An Arkansas judge is hearing arguments for and against thesettlement of a click-fraud lawsuit that critics say lets GoogleInc. off the hook too easily.
In April, Judge Joe Griffin, of Miller County Circuit Court,gave preliminary approval to the proposed settlement of anationwide class-action lawsuit filed by lead plaintiff Lane’sGifts and Collectibles LLC against Google over the thorny problemof click fraud.
The problem occurs when someone clicks on a pay-per-click adwith a malicious intent. For example, a company official may clickon competitors’ ads to increase their ad spending, or a publishermay click on his Web site’s ads to increase his commissions.
In all cases, advertisers end up paying for clicks that don’tgenerate any business leads. Estimates about click-fraud incidencevary, with some putting it as high as 20 percent of all clicks.
On Monday and Tuesday of this week, Judge Griffin is holding ahearing about the settlement agreement to later decide whether ornot to give it final approval.
Lane’s Gifts, whose February 2005 lawsuit includes otherInternet companies like Yahoo Inc. and AOL LLC, agreed to settlewith Google for US$90 million. A third of that amount would go topay attorneys’ fees and the rest as credits to affectedadvertisers.
The class includes buyers of Google online ads between Jan. 1,2002, and the date when the agreement becomes final. Advertiserswill receive credit for click-fraud instances they can certify.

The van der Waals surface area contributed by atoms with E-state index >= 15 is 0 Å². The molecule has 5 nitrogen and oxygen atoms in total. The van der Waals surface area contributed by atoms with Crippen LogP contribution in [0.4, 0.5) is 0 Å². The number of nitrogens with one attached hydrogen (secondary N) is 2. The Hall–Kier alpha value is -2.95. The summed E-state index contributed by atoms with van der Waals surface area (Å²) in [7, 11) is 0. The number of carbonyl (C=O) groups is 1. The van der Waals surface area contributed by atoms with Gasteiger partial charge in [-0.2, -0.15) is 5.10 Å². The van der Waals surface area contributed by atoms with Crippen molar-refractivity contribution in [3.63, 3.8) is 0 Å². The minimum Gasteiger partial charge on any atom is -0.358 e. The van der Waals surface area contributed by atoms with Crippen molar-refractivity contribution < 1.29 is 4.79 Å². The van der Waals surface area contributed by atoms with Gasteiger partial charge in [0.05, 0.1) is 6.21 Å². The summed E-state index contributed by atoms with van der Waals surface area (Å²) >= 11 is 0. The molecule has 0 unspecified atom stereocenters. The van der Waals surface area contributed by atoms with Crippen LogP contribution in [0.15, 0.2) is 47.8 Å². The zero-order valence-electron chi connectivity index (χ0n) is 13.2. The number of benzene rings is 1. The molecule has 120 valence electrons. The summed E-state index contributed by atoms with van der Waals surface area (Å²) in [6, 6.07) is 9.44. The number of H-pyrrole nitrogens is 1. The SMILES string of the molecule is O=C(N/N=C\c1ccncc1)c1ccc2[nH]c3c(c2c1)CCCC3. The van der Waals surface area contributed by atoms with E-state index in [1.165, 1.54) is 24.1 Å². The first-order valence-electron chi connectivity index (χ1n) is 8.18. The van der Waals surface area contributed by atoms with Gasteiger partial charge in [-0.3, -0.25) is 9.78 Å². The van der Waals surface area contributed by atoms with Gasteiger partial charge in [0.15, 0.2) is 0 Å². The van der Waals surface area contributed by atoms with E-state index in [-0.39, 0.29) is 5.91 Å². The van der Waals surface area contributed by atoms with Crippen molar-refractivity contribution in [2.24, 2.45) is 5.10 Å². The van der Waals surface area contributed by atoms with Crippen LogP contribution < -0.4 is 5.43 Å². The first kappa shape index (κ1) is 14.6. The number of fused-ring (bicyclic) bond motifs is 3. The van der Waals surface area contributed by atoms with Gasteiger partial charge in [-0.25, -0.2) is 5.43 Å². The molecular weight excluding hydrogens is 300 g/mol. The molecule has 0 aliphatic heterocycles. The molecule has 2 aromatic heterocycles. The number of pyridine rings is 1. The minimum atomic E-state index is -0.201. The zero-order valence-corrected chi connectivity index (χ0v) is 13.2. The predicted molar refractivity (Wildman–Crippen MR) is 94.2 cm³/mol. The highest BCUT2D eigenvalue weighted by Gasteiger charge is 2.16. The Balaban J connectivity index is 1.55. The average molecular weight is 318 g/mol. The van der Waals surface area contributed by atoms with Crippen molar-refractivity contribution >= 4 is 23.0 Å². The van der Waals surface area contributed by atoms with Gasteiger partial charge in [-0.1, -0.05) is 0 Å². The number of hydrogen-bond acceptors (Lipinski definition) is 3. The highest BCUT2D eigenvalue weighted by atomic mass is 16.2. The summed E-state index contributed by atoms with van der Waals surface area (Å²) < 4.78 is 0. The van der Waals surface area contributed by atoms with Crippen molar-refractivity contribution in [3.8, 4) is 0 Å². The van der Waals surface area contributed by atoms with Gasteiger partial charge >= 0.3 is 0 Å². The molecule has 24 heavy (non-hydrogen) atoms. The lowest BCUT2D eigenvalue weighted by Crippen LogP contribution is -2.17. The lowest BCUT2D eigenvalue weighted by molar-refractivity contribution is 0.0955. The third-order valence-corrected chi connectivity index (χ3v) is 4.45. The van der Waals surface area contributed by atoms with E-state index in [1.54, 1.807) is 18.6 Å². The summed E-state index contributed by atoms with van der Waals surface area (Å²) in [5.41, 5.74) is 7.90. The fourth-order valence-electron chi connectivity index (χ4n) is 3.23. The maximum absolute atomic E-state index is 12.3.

In the settlement, Google denies the plaintiffs’ claims anddoesn’t admit any wrongdoing or legal liability
However, critics say that the settlement amount is too small andthat the agreement terms are too favorable to Google, whose revenuecomes almost entirely from pay-per-click ads.
“This is, in our opinion, the most outrageous class settlementthat we’ve seen,” said Shawn Khorrami, an attorney based in VanNuys, California, who represents advertisers in click-fraudlawsuits.
One of Khorrami’s clients is Joseph Kinney, who is asking thissame Arkansas court to have Lane’s Gifts declared as not adequatelyrepresenting the nationwide class of plaintiffs. In his lawsuitagainst Google and Lane’s Gifts, Kinney also seeks a temporary andpermanent injunction blocking their settlement. Kinney also asksthe court to stay the Lane’s Gifts class-action lawsuit until adecision is rendered in his case.
In a court filing Friday, Google urged Judge Griffin to approvethe settlement, saying that 51 members of the affected class havelodged objections, an objection rate which is “just a tiny fractionof a percent.” Google described criticisms of the settlement termsas “egregious mischaracterizations.”
As part of the settlement, Google commissioned a New YorkUniversity computer science expert to conduct an independentexamination of its click-fraud detection methods. In the 47-pagereport, the expert, Alexander Tuzhilin concluded that Google ismaking a “reasonable” effort to fight click fraud.